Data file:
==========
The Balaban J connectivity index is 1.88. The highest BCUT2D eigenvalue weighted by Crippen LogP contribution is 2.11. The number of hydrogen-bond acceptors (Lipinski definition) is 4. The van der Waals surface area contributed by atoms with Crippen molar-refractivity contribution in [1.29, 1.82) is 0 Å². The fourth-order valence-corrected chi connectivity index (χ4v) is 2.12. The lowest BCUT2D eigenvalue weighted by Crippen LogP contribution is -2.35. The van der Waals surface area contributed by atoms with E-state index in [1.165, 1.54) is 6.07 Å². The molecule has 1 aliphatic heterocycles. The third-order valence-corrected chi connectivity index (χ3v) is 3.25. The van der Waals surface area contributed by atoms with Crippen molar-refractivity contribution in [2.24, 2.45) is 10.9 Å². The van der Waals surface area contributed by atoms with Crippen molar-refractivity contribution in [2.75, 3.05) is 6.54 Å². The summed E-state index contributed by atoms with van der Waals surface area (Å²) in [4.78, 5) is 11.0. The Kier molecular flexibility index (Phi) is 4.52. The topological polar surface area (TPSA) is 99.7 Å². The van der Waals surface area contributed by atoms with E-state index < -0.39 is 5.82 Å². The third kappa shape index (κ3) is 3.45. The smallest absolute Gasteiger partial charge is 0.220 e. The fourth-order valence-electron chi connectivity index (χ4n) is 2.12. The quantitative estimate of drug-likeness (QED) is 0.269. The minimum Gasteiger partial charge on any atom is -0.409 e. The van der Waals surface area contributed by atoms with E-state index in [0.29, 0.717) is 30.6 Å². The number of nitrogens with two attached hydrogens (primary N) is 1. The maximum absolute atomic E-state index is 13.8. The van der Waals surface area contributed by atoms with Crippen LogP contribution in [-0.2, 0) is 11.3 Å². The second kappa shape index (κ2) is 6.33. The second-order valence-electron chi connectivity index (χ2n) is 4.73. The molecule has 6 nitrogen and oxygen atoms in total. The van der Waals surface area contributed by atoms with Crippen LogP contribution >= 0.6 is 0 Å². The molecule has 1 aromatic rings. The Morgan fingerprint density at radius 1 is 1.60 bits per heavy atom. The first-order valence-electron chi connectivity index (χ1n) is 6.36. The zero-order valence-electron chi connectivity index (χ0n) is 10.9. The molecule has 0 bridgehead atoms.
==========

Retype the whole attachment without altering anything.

The Balaban J connectivity index is 1.88. The highest BCUT2D eigenvalue weighted by Crippen LogP contribution is 2.11. The number of hydrogen-bond acceptors (Lipinski definition) is 4. The van der Waals surface area contributed by atoms with Crippen molar-refractivity contribution in [1.29, 1.82) is 0 Å². The fourth-order valence-corrected chi connectivity index (χ4v) is 2.12. The lowest BCUT2D eigenvalue weighted by Crippen LogP contribution is -2.35. The van der Waals surface area contributed by atoms with E-state index in [1.165, 1.54) is 6.07 Å². The molecule has 1 aliphatic heterocycles. The third-order valence-corrected chi connectivity index (χ3v) is 3.25. The van der Waals surface area contributed by atoms with Crippen molar-refractivity contribution in [2.24, 2.45) is 10.9 Å². The van der Waals surface area contributed by atoms with Crippen molar-refractivity contribution in [2.75, 3.05) is 6.54 Å². The summed E-state index contributed by atoms with van der Waals surface area (Å²) in [4.78, 5) is 11.0. The Kier molecular flexibility index (Phi) is 4.52. The topological polar surface area (TPSA) is 99.7 Å². The van der Waals surface area contributed by atoms with E-state index < -0.39 is 5.82 Å². The third kappa shape index (κ3) is 3.45. The smallest absolute Gasteiger partial charge is 0.220 e. The fourth-order valence-electron chi connectivity index (χ4n) is 2.12. The quantitative estimate of drug-likeness (QED) is 0.269. The minimum Gasteiger partial charge on any atom is -0.409 e. The van der Waals surface area contributed by atoms with E-state index in [0.29, 0.717) is 30.6 Å². The number of nitrogens with two attached hydrogens (primary N) is 1. The maximum absolute atomic E-state index is 13.8. The van der Waals surface area contributed by atoms with Crippen LogP contribution in [-0.2, 0) is 11.3 Å². The second kappa shape index (κ2) is 6.33. The second-order valence-electron chi connectivity index (χ2n) is 4.73. The molecule has 6 nitrogen and oxygen atoms in total. The van der Waals surface area contributed by atoms with Crippen LogP contribution >= 0.6 is 0 Å². The molecule has 1 aromatic rings. The Morgan fingerprint density at radius 1 is 1.60 bits per heavy atom. The first-order valence-electron chi connectivity index (χ1n) is 6.36. The zero-order valence-electron chi connectivity index (χ0n) is 10.9. The molecule has 0 bridgehead atoms.